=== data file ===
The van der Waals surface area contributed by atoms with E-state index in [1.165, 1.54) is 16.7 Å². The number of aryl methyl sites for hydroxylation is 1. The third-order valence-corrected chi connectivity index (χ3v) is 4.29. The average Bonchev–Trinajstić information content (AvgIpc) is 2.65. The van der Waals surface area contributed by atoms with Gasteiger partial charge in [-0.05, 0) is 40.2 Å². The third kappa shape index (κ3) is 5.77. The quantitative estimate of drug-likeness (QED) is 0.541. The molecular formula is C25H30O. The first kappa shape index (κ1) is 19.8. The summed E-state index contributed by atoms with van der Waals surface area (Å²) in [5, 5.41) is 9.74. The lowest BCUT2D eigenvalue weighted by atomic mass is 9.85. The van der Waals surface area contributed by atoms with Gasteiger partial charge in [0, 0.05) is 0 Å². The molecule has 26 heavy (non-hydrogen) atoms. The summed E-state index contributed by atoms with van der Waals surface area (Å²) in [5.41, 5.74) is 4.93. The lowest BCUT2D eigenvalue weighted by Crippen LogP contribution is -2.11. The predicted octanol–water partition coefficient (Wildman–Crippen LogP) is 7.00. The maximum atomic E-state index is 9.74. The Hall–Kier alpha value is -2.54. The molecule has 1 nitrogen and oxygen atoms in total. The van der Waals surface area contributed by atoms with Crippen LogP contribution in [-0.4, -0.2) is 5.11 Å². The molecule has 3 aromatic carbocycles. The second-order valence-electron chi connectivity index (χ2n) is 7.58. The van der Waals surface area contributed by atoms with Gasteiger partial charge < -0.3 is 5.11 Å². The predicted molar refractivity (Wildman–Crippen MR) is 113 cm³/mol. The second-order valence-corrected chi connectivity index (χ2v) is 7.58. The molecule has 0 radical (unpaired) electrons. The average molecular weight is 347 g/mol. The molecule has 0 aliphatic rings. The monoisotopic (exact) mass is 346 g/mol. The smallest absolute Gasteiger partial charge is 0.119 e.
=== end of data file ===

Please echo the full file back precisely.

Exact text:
The van der Waals surface area contributed by atoms with E-state index in [1.165, 1.54) is 16.7 Å². The number of aryl methyl sites for hydroxylation is 1. The third-order valence-corrected chi connectivity index (χ3v) is 4.29. The average Bonchev–Trinajstić information content (AvgIpc) is 2.65. The van der Waals surface area contributed by atoms with Gasteiger partial charge in [-0.05, 0) is 40.2 Å². The third kappa shape index (κ3) is 5.77. The quantitative estimate of drug-likeness (QED) is 0.541. The molecular formula is C25H30O. The first kappa shape index (κ1) is 19.8. The summed E-state index contributed by atoms with van der Waals surface area (Å²) in [5, 5.41) is 9.74. The lowest BCUT2D eigenvalue weighted by atomic mass is 9.85. The van der Waals surface area contributed by atoms with Gasteiger partial charge in [0, 0.05) is 0 Å². The molecule has 26 heavy (non-hydrogen) atoms. The summed E-state index contributed by atoms with van der Waals surface area (Å²) in [5.41, 5.74) is 4.93. The lowest BCUT2D eigenvalue weighted by Crippen LogP contribution is -2.11. The predicted octanol–water partition coefficient (Wildman–Crippen LogP) is 7.00. The maximum atomic E-state index is 9.74. The Hall–Kier alpha value is -2.54. The molecule has 1 nitrogen and oxygen atoms in total. The van der Waals surface area contributed by atoms with Crippen LogP contribution in [-0.4, -0.2) is 5.11 Å². The molecule has 3 aromatic carbocycles. The second-order valence-electron chi connectivity index (χ2n) is 7.58. The van der Waals surface area contributed by atoms with Gasteiger partial charge < -0.3 is 5.11 Å². The predicted molar refractivity (Wildman–Crippen MR) is 113 cm³/mol. The second-order valence-corrected chi connectivity index (χ2v) is 7.58. The molecule has 0 radical (unpaired) electrons. The average molecular weight is 347 g/mol. The molecule has 0 aliphatic rings. The monoisotopic (exact) mass is 346 g/mol. The smallest absolute Gasteiger partial charge is 0.119 e.